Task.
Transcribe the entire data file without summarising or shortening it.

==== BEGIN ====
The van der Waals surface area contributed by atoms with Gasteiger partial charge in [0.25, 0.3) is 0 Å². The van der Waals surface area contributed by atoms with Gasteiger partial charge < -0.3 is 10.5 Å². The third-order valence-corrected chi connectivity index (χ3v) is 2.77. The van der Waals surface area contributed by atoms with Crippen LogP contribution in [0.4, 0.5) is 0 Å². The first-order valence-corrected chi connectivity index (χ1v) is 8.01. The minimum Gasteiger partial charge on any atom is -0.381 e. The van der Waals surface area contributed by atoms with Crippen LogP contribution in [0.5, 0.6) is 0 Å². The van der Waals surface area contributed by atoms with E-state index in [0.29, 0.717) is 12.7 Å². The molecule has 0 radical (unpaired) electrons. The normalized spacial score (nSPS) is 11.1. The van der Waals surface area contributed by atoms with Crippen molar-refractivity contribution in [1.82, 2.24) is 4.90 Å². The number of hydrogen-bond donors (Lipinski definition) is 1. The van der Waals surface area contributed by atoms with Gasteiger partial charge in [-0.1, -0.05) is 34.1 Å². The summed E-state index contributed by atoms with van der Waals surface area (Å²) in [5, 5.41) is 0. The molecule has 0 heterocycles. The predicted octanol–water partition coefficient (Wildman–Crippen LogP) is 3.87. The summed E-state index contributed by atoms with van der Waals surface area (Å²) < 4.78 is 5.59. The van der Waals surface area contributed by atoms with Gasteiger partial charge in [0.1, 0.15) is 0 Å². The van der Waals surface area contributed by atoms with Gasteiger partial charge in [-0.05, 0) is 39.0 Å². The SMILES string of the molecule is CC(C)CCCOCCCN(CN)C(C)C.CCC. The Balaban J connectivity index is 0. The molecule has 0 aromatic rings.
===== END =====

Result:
The van der Waals surface area contributed by atoms with Gasteiger partial charge in [0.25, 0.3) is 0 Å². The van der Waals surface area contributed by atoms with Gasteiger partial charge < -0.3 is 10.5 Å². The third-order valence-corrected chi connectivity index (χ3v) is 2.77. The van der Waals surface area contributed by atoms with Crippen LogP contribution in [0.4, 0.5) is 0 Å². The first-order valence-corrected chi connectivity index (χ1v) is 8.01. The minimum Gasteiger partial charge on any atom is -0.381 e. The van der Waals surface area contributed by atoms with Crippen LogP contribution in [0.5, 0.6) is 0 Å². The van der Waals surface area contributed by atoms with E-state index in [0.29, 0.717) is 12.7 Å². The molecule has 0 radical (unpaired) electrons. The normalized spacial score (nSPS) is 11.1. The van der Waals surface area contributed by atoms with Crippen molar-refractivity contribution in [1.82, 2.24) is 4.90 Å². The number of hydrogen-bond donors (Lipinski definition) is 1. The van der Waals surface area contributed by atoms with Gasteiger partial charge in [-0.1, -0.05) is 34.1 Å². The summed E-state index contributed by atoms with van der Waals surface area (Å²) in [5, 5.41) is 0. The molecule has 0 heterocycles. The predicted octanol–water partition coefficient (Wildman–Crippen LogP) is 3.87. The summed E-state index contributed by atoms with van der Waals surface area (Å²) < 4.78 is 5.59. The van der Waals surface area contributed by atoms with Gasteiger partial charge in [0.1, 0.15) is 0 Å². The van der Waals surface area contributed by atoms with Gasteiger partial charge in [-0.05, 0) is 39.0 Å². The SMILES string of the molecule is CC(C)CCCOCCCN(CN)C(C)C.CCC. The Balaban J connectivity index is 0. The molecule has 0 aromatic rings.